I would say, keep an open mind but don’t be credulous.

Just because the evidence has cast doubt on one proposed site for the Ark’s remains does not mean that the Bible account is not historical. Archaeological evidence, free from biased interpretation, has never disproved the scriptural account of the past. But archaeological findings are of necessity fragmentary. Human structures and remains deteriorate quickly, and the older they are, the more likely they are to disappear entirely. In the case of Noah’s Ark, we are considering a wooden structure that existed more than 4,000 years ago. One might wish that such remains could be found, but there’s no virtue in fooling yourself.

For further discussions of archaeology as it relates to Bible history, please see the following articles:

Has Archaeology Proven That the Biblical Exodus Is a Myth?

Oxford scholar: Egyptian history is ‘a collection of rags and tatters’

How Much Does Archaeology Really Reveal?

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A group of Chinese and Turkish explorers sponsored by Hong-Kong-based Noah’s Ark Ministries International (NAMI) has reported the discovery of a “4,800-year-old wooden structure on Mount Ararat in Turkey.” (Note that the organization’s Chinese-language web site does have an English version but is very slow-loading.)

Explorer inside the structure thought to be Noah's Ark

This is not the first time someone has reported finding Noah’s Ark — some previous claims have been dodgy — a lone tribesman coming forward years after his supposed visit — an anti-biblical hoaxter who made false claims about finding the ark, proving … what? … that people are capable of making false claims, I guess.

But this expedition has returned with artifacts and some stunning photo and video records showing a wooden structure with multiple compartments encased in ice and frozen earth — see this video of the team exploring inside the structure. The structure was found at a height of about 4,000 meters, which reportedly would place it above any tree growth and above any known human habitations.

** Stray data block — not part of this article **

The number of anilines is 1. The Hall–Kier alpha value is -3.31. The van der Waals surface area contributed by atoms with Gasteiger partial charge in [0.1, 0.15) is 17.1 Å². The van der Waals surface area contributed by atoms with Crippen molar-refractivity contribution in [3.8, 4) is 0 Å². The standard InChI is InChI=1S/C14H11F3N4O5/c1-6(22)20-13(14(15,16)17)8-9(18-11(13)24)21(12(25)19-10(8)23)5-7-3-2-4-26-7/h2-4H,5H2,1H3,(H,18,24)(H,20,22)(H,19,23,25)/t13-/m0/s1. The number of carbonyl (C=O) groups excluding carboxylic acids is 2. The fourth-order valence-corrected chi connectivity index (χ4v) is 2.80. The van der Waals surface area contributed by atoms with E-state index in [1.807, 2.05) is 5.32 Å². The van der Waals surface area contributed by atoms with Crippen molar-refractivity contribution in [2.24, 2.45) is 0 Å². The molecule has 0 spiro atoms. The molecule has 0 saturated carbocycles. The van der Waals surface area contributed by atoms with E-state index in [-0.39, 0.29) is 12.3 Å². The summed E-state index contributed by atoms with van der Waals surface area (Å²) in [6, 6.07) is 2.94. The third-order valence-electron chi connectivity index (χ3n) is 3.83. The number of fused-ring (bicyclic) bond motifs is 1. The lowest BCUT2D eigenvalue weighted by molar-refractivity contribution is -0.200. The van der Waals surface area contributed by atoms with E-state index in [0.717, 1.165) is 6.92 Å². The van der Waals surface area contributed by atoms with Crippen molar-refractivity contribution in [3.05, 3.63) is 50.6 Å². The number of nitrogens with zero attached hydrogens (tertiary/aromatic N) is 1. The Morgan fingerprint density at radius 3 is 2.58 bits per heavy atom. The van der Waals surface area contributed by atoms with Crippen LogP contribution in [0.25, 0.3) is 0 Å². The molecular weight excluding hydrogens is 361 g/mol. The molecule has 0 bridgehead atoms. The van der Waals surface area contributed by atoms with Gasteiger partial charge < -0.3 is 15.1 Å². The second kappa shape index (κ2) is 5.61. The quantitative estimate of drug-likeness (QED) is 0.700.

At a press conference April 25, 2010, in Turkey,  NAMI organizational representative Man-fai Yuen said:

The search team and I personally entered a wooden structure high on the mountain. The structure is partitioned into different spaces. We believe that the wooden structure we entered is the same structure recorded in historical accounts and the same ancient boat indicated by the locals.

An announcement by the organization says that

Team members entered the wooden structure and proceeded to conduct field studies, take measurements and collect samples, with the entire process filmed. This is the first team in history ever to visually document the interior of the wood structure on the mountain.

Evidently, the group has been conducting secret expeditions to the site on Ararat since about June 2008. One explorer, Panda Lee, who visited the site in October 2008, reported what he saw:

At an elevation of more than 4,000 metres, I saw a structure built with plank-like timber. Each plank was about 8 inches wide. I could see tenons, proof of ancient construction predating the use of metal nails. We walked about 100 metres to another site. I could see broken wood fragments embedded in a glacier, and some 20 metres long. I surveyed the landscape and found that the wooden structure was permanently covered by ice and volcanic rocks. Prior to my expedition, the Turkish team had excavated the site to expose the structure.

Since the structure is broken up, team members have had to enter through various openings to explore the interior.

NAMI reports that Turkish officials intend to initiate scientific inquiries so the structure can be studied as an archaeological site.

NAMI’s web site has many photos and the video linked above. However, due to the slowness of their site, I recommend seeing the photos accompanying the Fox News story: “Has Noah’s Ark Been Found on Turkish Mountaintop?” Go here to see an interesting slide show: “Has Noah’s Ark Been Found?

The Bible’s account of the survival of the patriarch Noah and his family through a global deluge can be found at Genesis chapters 6-9 — go here to find the account in a modern-language translation.

Genesis 6:14-16 describes the ark as a ventilated box-like structure of three stories, constructed of wood and waterproofed with tar. The dimensions are given as 300 cubits long by 50 cubits wide and thirty cubits high. If a cubit was about 18 inches as commonly thought, this would be a structure 133 meters long, with a capacity of 1.4 million cubic feet. This would provide plenty of capacity for Noah, his family, a sufficiently broad representation of animal kinds, and food and provisions.

Although critics have called into question the capacity of the Ark and its ability to accommodate such a floating menagerie as that described in the Bible, these objections have been well countered by defenders of the Bible account. One example for those with an open mind: Noah’s Ark: A Feasibility Study, by John Woodmorappe.

AB — 27 April 2010